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Sterling Seeks Direction as Traders Assess Inflation Impact

LONDON (Reuters) - Sterling rose against the euro and fell versus the dollar on Thursday as traders assessed the Bank of England’s next move after data showed British inflation hit a more than nine-year high in August, fuelling expectation of a rate increase.

The BoE expects inflation to hit a peak of 4% this year. The strong reading for inflation could reinforce expectations that the central bank is set to tighten monetary policy quicker than the European Central Bank or the U.S. Federal Reserve.

Consumer prices in Britain rose by 3.2% in annual terms last month, the biggest monthly jump in the annual rate in at least 24 years.

ING analysts expect cable to settle around $1.38-$1.39 in the near term, as they argued that the lifting of energy price caps in October could potentially send the October and November readings above 4%.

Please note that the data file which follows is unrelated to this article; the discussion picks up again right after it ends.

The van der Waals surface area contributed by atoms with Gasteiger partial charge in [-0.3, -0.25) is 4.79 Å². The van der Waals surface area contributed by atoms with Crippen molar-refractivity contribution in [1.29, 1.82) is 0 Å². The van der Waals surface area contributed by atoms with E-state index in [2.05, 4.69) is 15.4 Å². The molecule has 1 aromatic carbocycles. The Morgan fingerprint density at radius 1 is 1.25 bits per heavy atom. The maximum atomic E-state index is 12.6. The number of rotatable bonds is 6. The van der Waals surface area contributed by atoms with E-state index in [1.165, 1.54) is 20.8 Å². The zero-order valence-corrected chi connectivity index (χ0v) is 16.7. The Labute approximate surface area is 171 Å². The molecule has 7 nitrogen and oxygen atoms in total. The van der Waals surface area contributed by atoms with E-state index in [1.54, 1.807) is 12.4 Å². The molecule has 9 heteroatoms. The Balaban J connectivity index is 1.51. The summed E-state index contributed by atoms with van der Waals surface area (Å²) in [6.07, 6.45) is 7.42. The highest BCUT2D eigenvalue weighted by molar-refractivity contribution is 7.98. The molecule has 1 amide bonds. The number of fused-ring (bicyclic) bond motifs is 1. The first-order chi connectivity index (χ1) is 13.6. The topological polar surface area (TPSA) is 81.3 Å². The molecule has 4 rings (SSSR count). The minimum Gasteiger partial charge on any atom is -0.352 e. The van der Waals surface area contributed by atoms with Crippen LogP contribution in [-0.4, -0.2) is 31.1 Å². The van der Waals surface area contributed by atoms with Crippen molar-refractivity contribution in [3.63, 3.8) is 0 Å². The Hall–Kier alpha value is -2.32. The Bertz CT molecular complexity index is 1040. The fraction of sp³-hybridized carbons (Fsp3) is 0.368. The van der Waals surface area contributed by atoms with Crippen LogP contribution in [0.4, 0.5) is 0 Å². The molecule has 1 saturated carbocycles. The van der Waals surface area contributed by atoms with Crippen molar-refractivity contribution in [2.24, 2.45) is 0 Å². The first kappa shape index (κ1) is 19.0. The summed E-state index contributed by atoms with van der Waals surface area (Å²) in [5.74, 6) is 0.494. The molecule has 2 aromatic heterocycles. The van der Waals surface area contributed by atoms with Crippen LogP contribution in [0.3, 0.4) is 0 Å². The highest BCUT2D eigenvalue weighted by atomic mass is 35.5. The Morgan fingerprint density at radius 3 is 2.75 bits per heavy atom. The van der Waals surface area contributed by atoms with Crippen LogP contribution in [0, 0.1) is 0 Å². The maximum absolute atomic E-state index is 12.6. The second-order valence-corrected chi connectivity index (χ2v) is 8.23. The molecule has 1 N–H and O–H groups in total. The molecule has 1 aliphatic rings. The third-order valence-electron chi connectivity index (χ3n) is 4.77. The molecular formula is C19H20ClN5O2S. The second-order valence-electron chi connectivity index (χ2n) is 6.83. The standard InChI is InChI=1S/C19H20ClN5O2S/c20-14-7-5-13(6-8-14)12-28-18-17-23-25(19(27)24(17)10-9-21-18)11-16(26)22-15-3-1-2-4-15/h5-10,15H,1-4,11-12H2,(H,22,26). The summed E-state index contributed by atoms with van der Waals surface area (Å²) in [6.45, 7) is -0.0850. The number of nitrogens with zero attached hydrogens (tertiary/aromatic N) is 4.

Britain’s energy regulator said it would increase its cap on the most widely used tariffs by about 12-13%.

“Should UK growth/inflation data come in on the strong side, the market’s search for the BoE terminal rate could keep GBP supported,” said Chris Turner, Global Head of Markets at ING in a note to clients.

A poll from Reuters found that investors believed the BoE would raise borrowing costs by the end of 2022. The latest inflation numbers brought forward these expectations to mid-2022.

Versus the dollar, sterling edged 0.2% lower at $1.3812 at 0840 GMT, off the 5-week high of $1.3913 touched earlier this week, with Asian stock losses also weighing on sterling.

“The correction in GBPUSD is a function of the weak performance across Asian bourses, the slide is proving to impact risk sensitive crosses including cable,” said Jeremy Stretch, Head of G10 FX Strategy at CIBC Capital Markets.

Sterling was 0.15% higher versus the euro at 85.25 pence, not far from the 3-week high hit on Tuesday.

Reporting by Joice Alves; Editing by Robert Birsel

Source: Reuters

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